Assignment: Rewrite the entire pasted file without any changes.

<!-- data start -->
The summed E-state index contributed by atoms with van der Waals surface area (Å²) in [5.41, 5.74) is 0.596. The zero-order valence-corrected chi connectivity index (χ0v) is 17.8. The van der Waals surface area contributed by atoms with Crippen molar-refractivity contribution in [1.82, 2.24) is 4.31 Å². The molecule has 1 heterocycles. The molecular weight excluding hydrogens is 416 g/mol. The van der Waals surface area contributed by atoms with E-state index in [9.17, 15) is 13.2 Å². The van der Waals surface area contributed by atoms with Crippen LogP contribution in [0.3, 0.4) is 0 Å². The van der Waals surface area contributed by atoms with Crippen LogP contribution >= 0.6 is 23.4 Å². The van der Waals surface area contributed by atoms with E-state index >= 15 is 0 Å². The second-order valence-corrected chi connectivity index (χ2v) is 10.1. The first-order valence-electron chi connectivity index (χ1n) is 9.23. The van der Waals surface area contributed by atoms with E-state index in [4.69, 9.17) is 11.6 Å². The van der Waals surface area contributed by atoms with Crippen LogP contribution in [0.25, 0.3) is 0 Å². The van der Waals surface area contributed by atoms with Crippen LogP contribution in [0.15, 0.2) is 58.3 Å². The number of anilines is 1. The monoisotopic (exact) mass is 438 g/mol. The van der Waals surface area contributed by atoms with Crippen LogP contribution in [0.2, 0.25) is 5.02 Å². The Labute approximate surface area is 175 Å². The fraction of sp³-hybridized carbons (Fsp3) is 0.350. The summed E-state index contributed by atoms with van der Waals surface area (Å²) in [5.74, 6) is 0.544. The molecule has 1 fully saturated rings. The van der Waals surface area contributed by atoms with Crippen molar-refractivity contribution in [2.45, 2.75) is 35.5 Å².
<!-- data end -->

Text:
The summed E-state index contributed by atoms with van der Waals surface area (Å²) in [5.41, 5.74) is 0.596. The zero-order valence-corrected chi connectivity index (χ0v) is 17.8. The van der Waals surface area contributed by atoms with Crippen molar-refractivity contribution in [1.82, 2.24) is 4.31 Å². The molecule has 1 heterocycles. The molecular weight excluding hydrogens is 416 g/mol. The van der Waals surface area contributed by atoms with E-state index in [9.17, 15) is 13.2 Å². The van der Waals surface area contributed by atoms with Crippen LogP contribution in [0.3, 0.4) is 0 Å². The van der Waals surface area contributed by atoms with Crippen LogP contribution >= 0.6 is 23.4 Å². The van der Waals surface area contributed by atoms with E-state index >= 15 is 0 Å². The second-order valence-corrected chi connectivity index (χ2v) is 10.1. The first-order valence-electron chi connectivity index (χ1n) is 9.23. The van der Waals surface area contributed by atoms with E-state index in [4.69, 9.17) is 11.6 Å². The van der Waals surface area contributed by atoms with Crippen LogP contribution in [0.25, 0.3) is 0 Å². The van der Waals surface area contributed by atoms with Crippen LogP contribution in [0.15, 0.2) is 58.3 Å². The number of anilines is 1. The monoisotopic (exact) mass is 438 g/mol. The van der Waals surface area contributed by atoms with Crippen LogP contribution in [0.2, 0.25) is 5.02 Å². The Labute approximate surface area is 175 Å². The fraction of sp³-hybridized carbons (Fsp3) is 0.350. The summed E-state index contributed by atoms with van der Waals surface area (Å²) in [5.74, 6) is 0.544. The molecule has 1 fully saturated rings. The van der Waals surface area contributed by atoms with Crippen molar-refractivity contribution in [2.45, 2.75) is 35.5 Å².